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  31. The Political Thought of John Locke: An Historical Account of the Argument of the 'Two Treatises of Government'.John Dunn - 1969 - London: Cambridge University Press.
    This study provides a comprehensive reinterpretation of the meaning of Locke's political thought. John Dunn restores Locke's ideas to their exact context, and so stresses the historical question of what Locke in the Two Treatises of Government was intending to claim. By adopting this approach, he reveals the predominantly theological character of all Locke's thinking about politics and provides a convincing analysis of the development of Locke's thought. In a polemical concluding section, John Dunn argues that liberal and (...)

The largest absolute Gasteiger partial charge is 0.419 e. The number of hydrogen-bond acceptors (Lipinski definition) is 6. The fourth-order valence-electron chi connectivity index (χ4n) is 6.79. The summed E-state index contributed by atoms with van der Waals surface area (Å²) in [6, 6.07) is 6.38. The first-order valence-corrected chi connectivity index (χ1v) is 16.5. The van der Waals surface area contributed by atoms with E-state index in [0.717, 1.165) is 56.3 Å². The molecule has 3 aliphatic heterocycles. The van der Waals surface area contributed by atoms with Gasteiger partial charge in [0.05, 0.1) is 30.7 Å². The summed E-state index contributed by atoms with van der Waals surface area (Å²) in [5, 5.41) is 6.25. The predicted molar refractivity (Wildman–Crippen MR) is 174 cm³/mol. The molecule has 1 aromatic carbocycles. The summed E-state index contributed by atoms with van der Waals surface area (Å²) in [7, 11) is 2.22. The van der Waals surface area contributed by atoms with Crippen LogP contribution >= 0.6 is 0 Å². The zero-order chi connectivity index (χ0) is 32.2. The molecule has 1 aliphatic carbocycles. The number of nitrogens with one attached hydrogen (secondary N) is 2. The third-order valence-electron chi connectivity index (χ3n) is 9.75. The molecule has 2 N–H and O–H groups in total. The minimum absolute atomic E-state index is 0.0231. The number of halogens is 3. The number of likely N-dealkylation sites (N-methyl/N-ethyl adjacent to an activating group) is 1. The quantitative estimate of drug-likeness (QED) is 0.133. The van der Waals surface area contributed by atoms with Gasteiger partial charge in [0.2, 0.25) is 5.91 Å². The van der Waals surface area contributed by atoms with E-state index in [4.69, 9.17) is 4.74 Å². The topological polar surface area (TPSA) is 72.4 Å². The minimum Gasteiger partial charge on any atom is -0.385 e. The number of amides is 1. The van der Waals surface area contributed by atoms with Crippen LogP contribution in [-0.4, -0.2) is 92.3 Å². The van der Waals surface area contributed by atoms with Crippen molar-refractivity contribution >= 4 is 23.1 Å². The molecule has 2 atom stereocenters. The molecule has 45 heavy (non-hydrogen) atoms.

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  32.  45
    Direct Realism with and Without Representation: John Buridan and Durand of St.-Pourçain on Species.Peter Hartman - 2017 - In Gyula Klima (ed.), Questions on the soul by John Buridan and others. Berlin, Germany: Springer. pp. 107-129.
    As we now know, most, if not all, philosophers in the High Middle Ages agreed that what we immediately perceive are external objects and that the immediate object of perception must not be some image present to the mind. Yet most — but not all — philosophers in the High Middle Ages also held, following Aristotle, that perception is a process wherein the percipient takes on the likeness of the external object. This likeness — called a species — is a (...)
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  33. Francis Hutcheson and John Clarke: Self-Interest, Desire, and Divine Impassibility.John J. Tilley - 2017 - International Philosophical Quarterly 57 (3):315-330.